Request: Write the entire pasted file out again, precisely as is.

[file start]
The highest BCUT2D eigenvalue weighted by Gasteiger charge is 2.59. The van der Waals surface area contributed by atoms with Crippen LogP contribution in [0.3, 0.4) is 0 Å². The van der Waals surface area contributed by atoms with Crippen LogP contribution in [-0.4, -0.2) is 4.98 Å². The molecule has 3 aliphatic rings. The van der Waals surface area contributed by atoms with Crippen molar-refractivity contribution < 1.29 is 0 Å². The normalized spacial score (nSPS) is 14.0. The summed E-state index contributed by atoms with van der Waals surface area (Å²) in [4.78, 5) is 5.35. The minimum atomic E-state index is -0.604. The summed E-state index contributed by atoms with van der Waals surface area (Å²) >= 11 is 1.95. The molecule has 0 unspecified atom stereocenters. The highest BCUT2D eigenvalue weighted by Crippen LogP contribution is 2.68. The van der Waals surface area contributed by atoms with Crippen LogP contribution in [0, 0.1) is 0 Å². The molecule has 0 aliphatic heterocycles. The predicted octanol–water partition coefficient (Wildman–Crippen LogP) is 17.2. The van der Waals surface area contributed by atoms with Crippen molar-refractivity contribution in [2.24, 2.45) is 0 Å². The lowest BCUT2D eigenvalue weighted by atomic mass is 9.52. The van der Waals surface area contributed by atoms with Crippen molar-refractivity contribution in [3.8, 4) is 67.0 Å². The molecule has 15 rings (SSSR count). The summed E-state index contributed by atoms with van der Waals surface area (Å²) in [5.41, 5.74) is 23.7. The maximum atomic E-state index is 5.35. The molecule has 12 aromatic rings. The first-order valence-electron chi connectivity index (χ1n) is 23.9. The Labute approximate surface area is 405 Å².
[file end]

The highest BCUT2D eigenvalue weighted by Gasteiger charge is 2.59. The van der Waals surface area contributed by atoms with Crippen LogP contribution in [0.3, 0.4) is 0 Å². The van der Waals surface area contributed by atoms with Crippen LogP contribution in [-0.4, -0.2) is 4.98 Å². The molecule has 3 aliphatic rings. The van der Waals surface area contributed by atoms with Crippen molar-refractivity contribution < 1.29 is 0 Å². The normalized spacial score (nSPS) is 14.0. The summed E-state index contributed by atoms with van der Waals surface area (Å²) in [4.78, 5) is 5.35. The minimum atomic E-state index is -0.604. The summed E-state index contributed by atoms with van der Waals surface area (Å²) >= 11 is 1.95. The molecule has 0 unspecified atom stereocenters. The highest BCUT2D eigenvalue weighted by Crippen LogP contribution is 2.68. The van der Waals surface area contributed by atoms with Crippen LogP contribution in [0, 0.1) is 0 Å². The molecule has 0 aliphatic heterocycles. The predicted octanol–water partition coefficient (Wildman–Crippen LogP) is 17.2. The van der Waals surface area contributed by atoms with Crippen molar-refractivity contribution in [2.24, 2.45) is 0 Å². The lowest BCUT2D eigenvalue weighted by atomic mass is 9.52. The van der Waals surface area contributed by atoms with Crippen molar-refractivity contribution in [3.8, 4) is 67.0 Å². The molecule has 15 rings (SSSR count). The summed E-state index contributed by atoms with van der Waals surface area (Å²) in [5.41, 5.74) is 23.7. The maximum atomic E-state index is 5.35. The molecule has 12 aromatic rings. The first-order valence-electron chi connectivity index (χ1n) is 23.9. The Labute approximate surface area is 405 Å².